November 30, 2020
“This is a message to the government,” starts Bobi Wine his song Freedom. Besides from being a popular reggae artist, Ugandan Robert Kyagulanyi, better known as Bobi Wine, is the number one challenger to the 76-year–old Yoweri Museveni in Uganda’s upcoming presidential election in January. Long-ruling Museveni has such a great power across his country’s institutions that Mr. Kyagulanyi has a slim chance of winning but his achievements in mobilizing the Ugandan youth are nonetheless remarkable.
Popular culture and politics
Awareness-raising or activism in music is not a new innovation, but at the time of increased penetration of mobile services and social media, it reaches larger crowds faster than ever. Bobi Wine is not alone in his pursuit to exploit this. Young Arab rappers articulating the frustrations of the youth were recently acknowledged by the Economist. In Kenya, artist King Kaka said he received a call directly from President Kenyatta, after his song Wajinga Nyinyi that criticised both the government and the voters, went viral a year ago. I was in Kenya at the time, preparing my return to Finland and starting a new job at Finnfund.
Having grown up in a society that provides free education and plenty of opportunities for young people, and where popular culture mostly focuses on all but politics, I have been impressed by the power and commitment of the youth elsewhere. This feeling has only strengthened as, in my work as an economist, I closely follow the political developments in our target markets. What worries me is that poor representation and lack of opportunities are a ticking time bomb if these societies do not respond to the youth’s demands.
Are there enough jobs?
Uganda is not the only country where the youth is on the move. The youth and social media played a key role in the 2019 Sudan revolution that led to the toppling of Omar Al-Bashir. Apart from its second recession in five years, Nigerian government is currently being confronted with protests that first targeted the abolishment of the notorious SARS police unit but have since expanded in their agenda. These protests are orchestrated by young people who are demanding, amongst other things, stronger efforts on job creation.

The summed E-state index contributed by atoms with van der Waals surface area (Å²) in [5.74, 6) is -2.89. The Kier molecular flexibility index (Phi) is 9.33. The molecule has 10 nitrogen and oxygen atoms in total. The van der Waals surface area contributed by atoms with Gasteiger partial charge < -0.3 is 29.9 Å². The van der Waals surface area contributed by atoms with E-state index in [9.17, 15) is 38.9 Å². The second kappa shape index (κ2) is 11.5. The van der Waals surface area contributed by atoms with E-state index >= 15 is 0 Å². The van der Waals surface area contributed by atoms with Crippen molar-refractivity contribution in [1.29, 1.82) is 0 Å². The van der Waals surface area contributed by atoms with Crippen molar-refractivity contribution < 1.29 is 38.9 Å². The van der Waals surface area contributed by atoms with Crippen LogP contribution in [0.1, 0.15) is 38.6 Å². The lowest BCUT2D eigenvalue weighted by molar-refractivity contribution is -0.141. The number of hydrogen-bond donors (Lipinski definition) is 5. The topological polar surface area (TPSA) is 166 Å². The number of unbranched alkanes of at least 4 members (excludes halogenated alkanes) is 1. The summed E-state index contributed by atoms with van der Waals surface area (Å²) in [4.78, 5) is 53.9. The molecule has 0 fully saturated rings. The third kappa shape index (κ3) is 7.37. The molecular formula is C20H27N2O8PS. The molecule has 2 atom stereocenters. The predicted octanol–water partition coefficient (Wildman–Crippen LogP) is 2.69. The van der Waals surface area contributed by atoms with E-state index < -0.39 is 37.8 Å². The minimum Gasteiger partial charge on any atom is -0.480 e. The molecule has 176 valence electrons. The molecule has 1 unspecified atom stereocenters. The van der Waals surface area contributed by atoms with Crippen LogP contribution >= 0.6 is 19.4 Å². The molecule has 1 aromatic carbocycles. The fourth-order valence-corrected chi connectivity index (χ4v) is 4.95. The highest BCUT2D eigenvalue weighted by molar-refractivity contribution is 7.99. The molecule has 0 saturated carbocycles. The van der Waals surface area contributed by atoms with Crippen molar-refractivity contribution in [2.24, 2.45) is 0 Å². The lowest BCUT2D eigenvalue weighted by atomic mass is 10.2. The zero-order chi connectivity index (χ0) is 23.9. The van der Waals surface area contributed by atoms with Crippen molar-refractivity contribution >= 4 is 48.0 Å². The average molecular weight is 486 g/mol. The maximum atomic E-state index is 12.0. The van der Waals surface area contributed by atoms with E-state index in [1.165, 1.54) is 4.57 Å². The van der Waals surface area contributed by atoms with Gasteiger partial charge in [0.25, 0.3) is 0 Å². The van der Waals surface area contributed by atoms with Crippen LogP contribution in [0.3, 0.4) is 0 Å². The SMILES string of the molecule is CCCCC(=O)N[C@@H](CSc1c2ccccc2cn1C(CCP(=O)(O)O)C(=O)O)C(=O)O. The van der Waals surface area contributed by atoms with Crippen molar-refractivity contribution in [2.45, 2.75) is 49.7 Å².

Indeed, according to a recent Afrobarometer, respondents in 34 African countries consider unemployment as the most important problem their government should address. The problem is worse for young people and expected to exacerbate. Africa’s population increases by the size of France every two years. Currently, 60% of Africans are under the age of 25. While 10-12 million people enter labour force annually, only around 3 million jobs are being created. And as if this was not problematic enough, the pandemic has been estimated to have led to losses of 495 million jobs in developing economies.
The survey results highlight the need, as 70% of the respondents say they are disappointed with their government’s ability to create jobs. In Uganda, where Mr. Kyagulanyi is challenging President Museveni, 74% of the survey respondents give a negative rating on their government‘s performance on job creation. In Morocco, Sudan, Tunisia, South Africa and Nigeria people are even more disappointed.
Employment and education opportunities
As governments fail to deliver on job creation, fuelling frustration and unrest, private sector grows in importance. What motivates me, is that DFIs such as Finnfund have a key role in improving economic opportunities. By financing responsible businesses, we promote the creation of decent jobs in our target markets in Africa, Middle East, Asia and Latin America. In 2019, our investee companies employed a total of 81,000 people. We pay special attention to female employment and leadership. Many of our investee companies provide employment or education opportunities for young and less-educated people. Companies like Maarifa, that provide education to match labour market needs, also play a key role.
Political instability and youth unrest can have far-reaching consequences. Conflicts lead to uncontrolled waves of migration, but according to Afrobarometer, joblessness alone is the first reason for emigration. The preferred and primary destinations are often not in Europe or the U.S., but rather in the neighbouring countries, which only leads to increased pressure on societies that are not equipped to receive an influx.
When talking about climate change there is a strong sense of urgency. A similar urgency is needed when we address unemployment in countries with young and fast-growing populations. The price of inaction is high. If nothing changes, many of today’s children grow up to the reality where they have no potential of employment. That leaves little prospect for empowerment but plenty of room for frustration, violence, radicalisation, and uncontrollable migration.
The youth has found their voice, but that is not enough. Tangible opportunities are needed – and that is what our investees provide.